When Gordon Brown announced the General Election will be on the 6th May, who did you decide to vote for? What is important to the country? What is important to Business Angels and Entrepreneurs? Who can you trust to take the country forward from today?
As a Business Angel I believe in the Free Market. The Free Market is one where individuals and companies are allowed to do anything as long as they pay for the commons (e.g. pollution, electromagnetic spectrum, commodities, etc.) and don’t impinge on the rights of others. Ideally the laws regulate the commons, prevent collusion and provide a framework to manage disputes between two or more parties about the exchange of rights and/or commons in the most equitable way.
So that’s the ideal position. Where are we now? Over the last ten years we’ve had huge government intervention in order to correct “market failure” in almost every aspect of life. There is a vast amount of legislation and regulation; the UK has the most complex tax rules in the world; there’s been an education bill nearly every year (each takes over three to implement). We have complexity instead of simplicity in order to solve the hypothetical market failures.
An example of market failure erroneously being corrected is demonstrated by BusLink. BusLink provides free help to small business because politicians believe that small companies need the help and can’t afford the market rates for that support. However, their intervention values advice at £0 (that’s how much they charge) meaning that professional organisations, Business Angels and Mentor find it difficult to compete. That would be fine if BusLink provided excellent advice; however being a government organisation they don’t pay enough to get consistent excellent quality advisors. (As a caveat, I should say that there are some excellent advisors in BusLink because some are not solely motivated by money). Ironically the government has caused market failure.
The tax law demonstrates another erroneous complication driven by the apparent need to “correct market failures”. Take a look at Entrepreneur’s Relief giving a lifetime’s 10% relief to entrepreneurs for the first million capital gain their enterprise makes (about to go up to two million) instead of 18%. The management time and reporting requirements over the working life of anyone who starts a company is yet another reason they need to pay accountants to manage their complex tax affairs.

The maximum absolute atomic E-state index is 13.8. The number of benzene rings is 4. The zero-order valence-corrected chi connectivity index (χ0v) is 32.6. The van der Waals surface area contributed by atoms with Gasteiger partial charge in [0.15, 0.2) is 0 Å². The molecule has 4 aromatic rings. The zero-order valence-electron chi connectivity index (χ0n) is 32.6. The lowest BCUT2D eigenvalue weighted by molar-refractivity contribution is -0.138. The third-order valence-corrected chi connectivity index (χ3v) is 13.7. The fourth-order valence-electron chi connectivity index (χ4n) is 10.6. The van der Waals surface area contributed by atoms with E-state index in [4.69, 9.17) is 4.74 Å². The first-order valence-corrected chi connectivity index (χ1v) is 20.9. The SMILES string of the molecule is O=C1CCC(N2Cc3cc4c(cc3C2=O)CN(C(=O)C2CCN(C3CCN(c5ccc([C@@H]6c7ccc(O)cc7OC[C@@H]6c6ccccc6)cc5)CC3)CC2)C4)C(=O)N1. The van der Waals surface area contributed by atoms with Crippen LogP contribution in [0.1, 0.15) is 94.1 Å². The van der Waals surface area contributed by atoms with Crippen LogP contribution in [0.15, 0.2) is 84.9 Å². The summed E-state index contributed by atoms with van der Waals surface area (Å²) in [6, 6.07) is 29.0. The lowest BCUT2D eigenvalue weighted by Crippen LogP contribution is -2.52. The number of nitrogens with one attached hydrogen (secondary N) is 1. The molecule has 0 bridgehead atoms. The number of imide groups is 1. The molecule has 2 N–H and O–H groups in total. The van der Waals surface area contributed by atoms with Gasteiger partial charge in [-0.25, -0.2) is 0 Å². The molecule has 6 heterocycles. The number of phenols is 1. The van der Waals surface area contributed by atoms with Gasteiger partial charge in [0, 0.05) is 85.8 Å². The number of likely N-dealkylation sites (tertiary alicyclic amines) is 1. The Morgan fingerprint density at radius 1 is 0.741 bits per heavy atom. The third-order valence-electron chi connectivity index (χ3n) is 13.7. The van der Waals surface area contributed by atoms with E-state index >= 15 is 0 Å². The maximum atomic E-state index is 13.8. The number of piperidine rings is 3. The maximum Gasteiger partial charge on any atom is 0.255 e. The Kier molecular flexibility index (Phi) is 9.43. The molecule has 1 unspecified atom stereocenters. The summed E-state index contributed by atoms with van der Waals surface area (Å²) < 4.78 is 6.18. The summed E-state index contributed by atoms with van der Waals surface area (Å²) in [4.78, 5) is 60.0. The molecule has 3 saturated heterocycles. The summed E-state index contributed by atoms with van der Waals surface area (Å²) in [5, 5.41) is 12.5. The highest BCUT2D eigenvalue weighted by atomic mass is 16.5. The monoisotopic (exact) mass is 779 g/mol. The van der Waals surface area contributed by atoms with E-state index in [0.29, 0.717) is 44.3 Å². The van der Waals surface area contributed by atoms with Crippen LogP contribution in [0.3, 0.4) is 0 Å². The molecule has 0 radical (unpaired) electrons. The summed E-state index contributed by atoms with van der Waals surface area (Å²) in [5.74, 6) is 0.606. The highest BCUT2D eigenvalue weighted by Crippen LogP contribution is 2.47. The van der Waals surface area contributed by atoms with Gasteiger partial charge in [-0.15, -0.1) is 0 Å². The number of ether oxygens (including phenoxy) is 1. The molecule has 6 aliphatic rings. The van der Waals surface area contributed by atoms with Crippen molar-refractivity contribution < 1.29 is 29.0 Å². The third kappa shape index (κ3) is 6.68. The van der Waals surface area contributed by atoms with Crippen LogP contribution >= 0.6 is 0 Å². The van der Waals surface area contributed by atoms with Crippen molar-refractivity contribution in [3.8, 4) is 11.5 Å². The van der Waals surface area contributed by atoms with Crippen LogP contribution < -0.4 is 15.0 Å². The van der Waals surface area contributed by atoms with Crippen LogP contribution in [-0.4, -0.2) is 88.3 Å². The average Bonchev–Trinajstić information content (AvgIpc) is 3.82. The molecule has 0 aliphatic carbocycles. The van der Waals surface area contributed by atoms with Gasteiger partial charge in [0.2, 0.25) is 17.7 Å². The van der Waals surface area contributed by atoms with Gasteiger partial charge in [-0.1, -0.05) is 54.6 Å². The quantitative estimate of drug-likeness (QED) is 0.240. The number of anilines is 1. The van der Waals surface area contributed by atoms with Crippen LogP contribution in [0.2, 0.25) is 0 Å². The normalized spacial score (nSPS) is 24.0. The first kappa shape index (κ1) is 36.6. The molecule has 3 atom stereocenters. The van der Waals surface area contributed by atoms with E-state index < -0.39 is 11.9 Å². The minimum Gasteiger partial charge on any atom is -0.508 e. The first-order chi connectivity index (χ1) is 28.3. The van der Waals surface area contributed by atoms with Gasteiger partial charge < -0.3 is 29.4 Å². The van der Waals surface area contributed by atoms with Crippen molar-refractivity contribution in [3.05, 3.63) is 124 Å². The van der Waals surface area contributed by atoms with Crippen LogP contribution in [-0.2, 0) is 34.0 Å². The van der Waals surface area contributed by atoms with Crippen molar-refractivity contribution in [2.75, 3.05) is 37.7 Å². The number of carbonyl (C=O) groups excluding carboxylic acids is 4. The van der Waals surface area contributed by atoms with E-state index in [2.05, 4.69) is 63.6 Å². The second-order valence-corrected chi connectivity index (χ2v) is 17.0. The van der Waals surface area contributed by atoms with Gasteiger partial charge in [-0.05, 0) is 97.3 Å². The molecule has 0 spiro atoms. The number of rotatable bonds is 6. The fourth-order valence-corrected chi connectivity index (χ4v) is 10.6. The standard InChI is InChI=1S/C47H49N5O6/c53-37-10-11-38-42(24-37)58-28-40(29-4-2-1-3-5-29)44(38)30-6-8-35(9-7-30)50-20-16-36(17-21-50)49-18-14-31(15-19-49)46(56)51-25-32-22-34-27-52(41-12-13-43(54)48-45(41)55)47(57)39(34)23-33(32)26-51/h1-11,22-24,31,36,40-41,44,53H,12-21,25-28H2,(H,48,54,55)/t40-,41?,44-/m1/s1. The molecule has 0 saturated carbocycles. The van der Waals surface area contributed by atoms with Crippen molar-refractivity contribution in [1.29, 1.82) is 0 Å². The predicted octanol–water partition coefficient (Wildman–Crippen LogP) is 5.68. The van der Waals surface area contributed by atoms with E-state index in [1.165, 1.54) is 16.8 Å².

All this regulation and “nit picking” legal requirements leads to an increase in the cost of business. Once an expensive way through the mire has been established, it may change in the next year’s budget making the planning irrelevant. Worse, retrospective legislation means a company can’t be sure that what’s legal today will not break the law in a year’s time changing the owner’s (and therefore Business Angel’s) liability. Again, massive and incalculable risk to business and its owners.
If things are this bad in the UK, what about elsewhere? I suspect this is a symptom of the West’s fear and worry about the world at large: just look at the unjustified “war on Terror” that has been announced since the 9/11 event. (Don Gardner has written an excellent book on this subject which I’ll review in another blog).
So where now?
Since the 1980’s we’ve effectively had four government regimes in the UK. Two conservative and two labour. If you’d asked me what sort of government I wanted before the crash, I would answer “the second conservative one”. Why? John Major spent seven years with a very slim majority running the country. As a result of the slim majority he could do very little. What ensued was a time of relative calm and little legislation/regulation driven change. Business learnt about the risks and could predict the future with some reliability. In 1997 when the colour of the government changed, The Economist reported that the economy was in the best state it had ever been for a transfer of power.
So where now?
My gut feeling is that it doesn’t really matter which colour rosette is running the country – I suspect we will have a “hung parliament”. They will have their first “emergency budget”. They will not announce cut backs large enough to persuade the international community to carry on investing in the UK. Sterling will depreciate considerably (parity or less with the Euro and Dollar a certainty) making imports expensive. The interest rates will increase to encourage more money to support our debits. More mortgages will default for companies and houses putting people out of work and out on the street.
What really matters is that a leader with the ability to tackle the poor financial position of the country is elected. Gordon Brown has demonstrated he can’t do it. Nick Clegg is unlikely to get enough support. David Cameron might be the only, untested, untried chance. I seem to remember the Economist saying pretty much the same about Tony Blair in 1997…